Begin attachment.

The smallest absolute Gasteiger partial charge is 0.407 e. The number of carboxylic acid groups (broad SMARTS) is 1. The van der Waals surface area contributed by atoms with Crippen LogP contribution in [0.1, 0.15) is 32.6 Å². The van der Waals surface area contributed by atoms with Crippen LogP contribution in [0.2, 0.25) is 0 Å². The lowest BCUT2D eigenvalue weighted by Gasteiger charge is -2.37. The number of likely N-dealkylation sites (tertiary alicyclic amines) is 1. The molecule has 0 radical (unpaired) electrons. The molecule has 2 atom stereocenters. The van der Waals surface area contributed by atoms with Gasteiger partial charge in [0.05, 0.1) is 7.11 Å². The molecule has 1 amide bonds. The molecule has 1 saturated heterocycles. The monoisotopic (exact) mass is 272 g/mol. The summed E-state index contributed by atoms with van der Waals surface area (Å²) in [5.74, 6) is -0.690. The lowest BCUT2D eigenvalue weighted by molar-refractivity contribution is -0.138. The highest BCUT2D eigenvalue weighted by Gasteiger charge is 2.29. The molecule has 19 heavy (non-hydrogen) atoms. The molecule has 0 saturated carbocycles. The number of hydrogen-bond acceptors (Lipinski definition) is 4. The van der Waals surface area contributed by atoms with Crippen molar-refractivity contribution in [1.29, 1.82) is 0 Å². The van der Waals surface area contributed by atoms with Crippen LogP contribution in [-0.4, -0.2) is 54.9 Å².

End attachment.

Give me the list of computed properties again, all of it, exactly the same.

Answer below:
The smallest absolute Gasteiger partial charge is 0.407 e. The number of carboxylic acid groups (broad SMARTS) is 1. The van der Waals surface area contributed by atoms with Crippen LogP contribution in [0.1, 0.15) is 32.6 Å². The van der Waals surface area contributed by atoms with Crippen LogP contribution in [0.2, 0.25) is 0 Å². The lowest BCUT2D eigenvalue weighted by Gasteiger charge is -2.37. The number of likely N-dealkylation sites (tertiary alicyclic amines) is 1. The molecule has 0 radical (unpaired) electrons. The molecule has 2 atom stereocenters. The van der Waals surface area contributed by atoms with Gasteiger partial charge in [0.05, 0.1) is 7.11 Å². The molecule has 1 amide bonds. The molecule has 1 saturated heterocycles. The monoisotopic (exact) mass is 272 g/mol. The summed E-state index contributed by atoms with van der Waals surface area (Å²) in [5.74, 6) is -0.690. The lowest BCUT2D eigenvalue weighted by molar-refractivity contribution is -0.138. The highest BCUT2D eigenvalue weighted by Gasteiger charge is 2.29. The molecule has 19 heavy (non-hydrogen) atoms. The molecule has 0 saturated carbocycles. The number of hydrogen-bond acceptors (Lipinski definition) is 4. The van der Waals surface area contributed by atoms with Crippen molar-refractivity contribution in [1.29, 1.82) is 0 Å². The van der Waals surface area contributed by atoms with Crippen LogP contribution in [-0.4, -0.2) is 54.9 Å².